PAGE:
As a practising Christian, the notion of repentance is an especially important one. Christ and the Church instructs us to repent for our sins. Many, including myself, a lot of the time mistake 'repentance' for a feeling of guilt or remorse for the sins that we have committed against God and also each other (which by extension is God again).
A sermon by Fr. Dimitri (i think it was him...) the other day reminded me that repentance is not merely an admission of guilt or remorse on our own part, which is really only the first (quite simple) step.
If we are to properly repent, we must really change the direction of our lives. Not only by feeling guilt and remorse for the many sins we have committed, but also to ask for forgiveness and totally change our lives to reflect our change in attitude to the sins we have committed, and to make our best effort not to continue doing so in the future. This is an important part of how us lowly humans can become closer to God.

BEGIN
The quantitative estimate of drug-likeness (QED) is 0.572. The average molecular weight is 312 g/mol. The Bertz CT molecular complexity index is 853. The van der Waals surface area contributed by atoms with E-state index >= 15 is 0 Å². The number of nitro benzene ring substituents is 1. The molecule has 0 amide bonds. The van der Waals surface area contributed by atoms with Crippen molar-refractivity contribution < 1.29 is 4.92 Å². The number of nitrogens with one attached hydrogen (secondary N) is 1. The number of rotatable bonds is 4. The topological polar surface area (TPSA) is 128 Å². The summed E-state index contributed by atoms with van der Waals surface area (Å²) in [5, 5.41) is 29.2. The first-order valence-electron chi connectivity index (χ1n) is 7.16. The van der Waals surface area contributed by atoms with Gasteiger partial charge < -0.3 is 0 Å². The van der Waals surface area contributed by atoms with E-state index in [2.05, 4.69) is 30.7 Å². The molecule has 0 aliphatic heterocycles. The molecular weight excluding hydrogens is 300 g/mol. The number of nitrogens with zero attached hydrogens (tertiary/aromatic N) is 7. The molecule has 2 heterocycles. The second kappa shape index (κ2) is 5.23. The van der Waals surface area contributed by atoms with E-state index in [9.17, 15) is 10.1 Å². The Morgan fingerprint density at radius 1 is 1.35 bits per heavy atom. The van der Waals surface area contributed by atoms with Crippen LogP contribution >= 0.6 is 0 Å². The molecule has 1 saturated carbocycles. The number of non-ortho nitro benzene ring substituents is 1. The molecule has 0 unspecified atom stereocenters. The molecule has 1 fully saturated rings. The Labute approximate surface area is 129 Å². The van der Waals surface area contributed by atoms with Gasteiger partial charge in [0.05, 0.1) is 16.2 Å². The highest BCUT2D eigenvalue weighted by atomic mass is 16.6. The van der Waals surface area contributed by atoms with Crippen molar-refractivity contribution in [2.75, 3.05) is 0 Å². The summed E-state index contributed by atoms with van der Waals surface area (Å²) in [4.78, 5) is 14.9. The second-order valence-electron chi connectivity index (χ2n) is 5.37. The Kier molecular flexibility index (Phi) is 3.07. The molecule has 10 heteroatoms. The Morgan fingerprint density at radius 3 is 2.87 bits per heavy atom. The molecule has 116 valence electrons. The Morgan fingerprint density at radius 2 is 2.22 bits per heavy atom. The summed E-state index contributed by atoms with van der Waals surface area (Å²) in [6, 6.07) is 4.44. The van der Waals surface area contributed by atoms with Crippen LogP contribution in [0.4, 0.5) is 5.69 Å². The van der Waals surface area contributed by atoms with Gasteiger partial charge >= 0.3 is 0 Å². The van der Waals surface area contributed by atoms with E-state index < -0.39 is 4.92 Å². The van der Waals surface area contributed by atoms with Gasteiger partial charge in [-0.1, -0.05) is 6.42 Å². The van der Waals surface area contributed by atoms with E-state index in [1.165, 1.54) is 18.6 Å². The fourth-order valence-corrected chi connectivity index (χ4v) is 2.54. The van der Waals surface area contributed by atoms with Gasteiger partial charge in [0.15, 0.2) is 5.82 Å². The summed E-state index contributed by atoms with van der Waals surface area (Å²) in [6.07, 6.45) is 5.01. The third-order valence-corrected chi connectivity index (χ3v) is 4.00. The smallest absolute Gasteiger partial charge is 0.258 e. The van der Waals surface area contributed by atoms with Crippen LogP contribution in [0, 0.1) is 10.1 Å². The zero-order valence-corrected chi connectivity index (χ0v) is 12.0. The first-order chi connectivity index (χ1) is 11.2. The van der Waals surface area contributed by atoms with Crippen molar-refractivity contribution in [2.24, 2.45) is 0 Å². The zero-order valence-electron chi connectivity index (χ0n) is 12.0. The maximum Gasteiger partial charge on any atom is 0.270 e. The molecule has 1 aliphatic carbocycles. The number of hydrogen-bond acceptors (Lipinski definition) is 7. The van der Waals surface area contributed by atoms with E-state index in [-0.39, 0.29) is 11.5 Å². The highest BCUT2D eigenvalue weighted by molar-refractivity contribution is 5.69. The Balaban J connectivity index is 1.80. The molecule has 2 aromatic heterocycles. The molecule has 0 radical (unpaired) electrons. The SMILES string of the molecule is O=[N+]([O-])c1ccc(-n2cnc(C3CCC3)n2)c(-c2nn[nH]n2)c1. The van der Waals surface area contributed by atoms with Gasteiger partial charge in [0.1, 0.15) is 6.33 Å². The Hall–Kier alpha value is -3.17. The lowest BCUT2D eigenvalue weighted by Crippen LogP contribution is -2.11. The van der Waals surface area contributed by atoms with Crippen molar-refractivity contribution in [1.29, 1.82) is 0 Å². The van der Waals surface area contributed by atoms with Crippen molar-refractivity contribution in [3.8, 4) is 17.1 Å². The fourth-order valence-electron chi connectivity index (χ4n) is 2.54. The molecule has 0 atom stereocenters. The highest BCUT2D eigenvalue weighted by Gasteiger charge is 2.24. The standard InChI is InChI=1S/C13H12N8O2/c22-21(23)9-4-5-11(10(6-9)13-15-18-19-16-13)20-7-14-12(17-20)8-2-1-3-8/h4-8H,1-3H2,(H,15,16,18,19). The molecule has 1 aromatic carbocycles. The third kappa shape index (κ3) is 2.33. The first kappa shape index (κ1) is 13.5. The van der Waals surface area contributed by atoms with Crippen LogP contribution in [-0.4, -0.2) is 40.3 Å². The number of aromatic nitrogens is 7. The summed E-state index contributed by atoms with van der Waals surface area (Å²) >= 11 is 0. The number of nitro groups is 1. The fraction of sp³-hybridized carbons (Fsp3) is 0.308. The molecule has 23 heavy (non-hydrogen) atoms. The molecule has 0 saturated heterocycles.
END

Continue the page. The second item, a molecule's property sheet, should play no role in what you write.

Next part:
Listening to that sermon the other day, it reminded me of the concept of a eucatastrophe. Everyone knows what a catastrophe is: a sudden, and possibly unexpected, change of events for the worse. Originally coined by JRR Tolkein (The author of Lord of the Rings), a eucatastrophe is the opposite of a catastrophe: a sudden, possibly unexpected, change of events for the better.
I couldn't help but think that that these two concepts are related: eucatastrophe and repentance. Although repentance is not necessarily a sudden change (it could take many months or years), it definitely should be quite a harsh change of attitude and 'events' to what existed previously.
Thus you could have the notion of eucatastrophic repentance of an individual: a sudden unexpected change in beliefs and attitudes of a sinful person that would constitute a complete '180' to travel in the direction of God, rather than continue down the opposite path.
As a note, i don't claim at all to be an expert on theology or Church beliefs or practices. I'm just ranting and raving on my thoughts.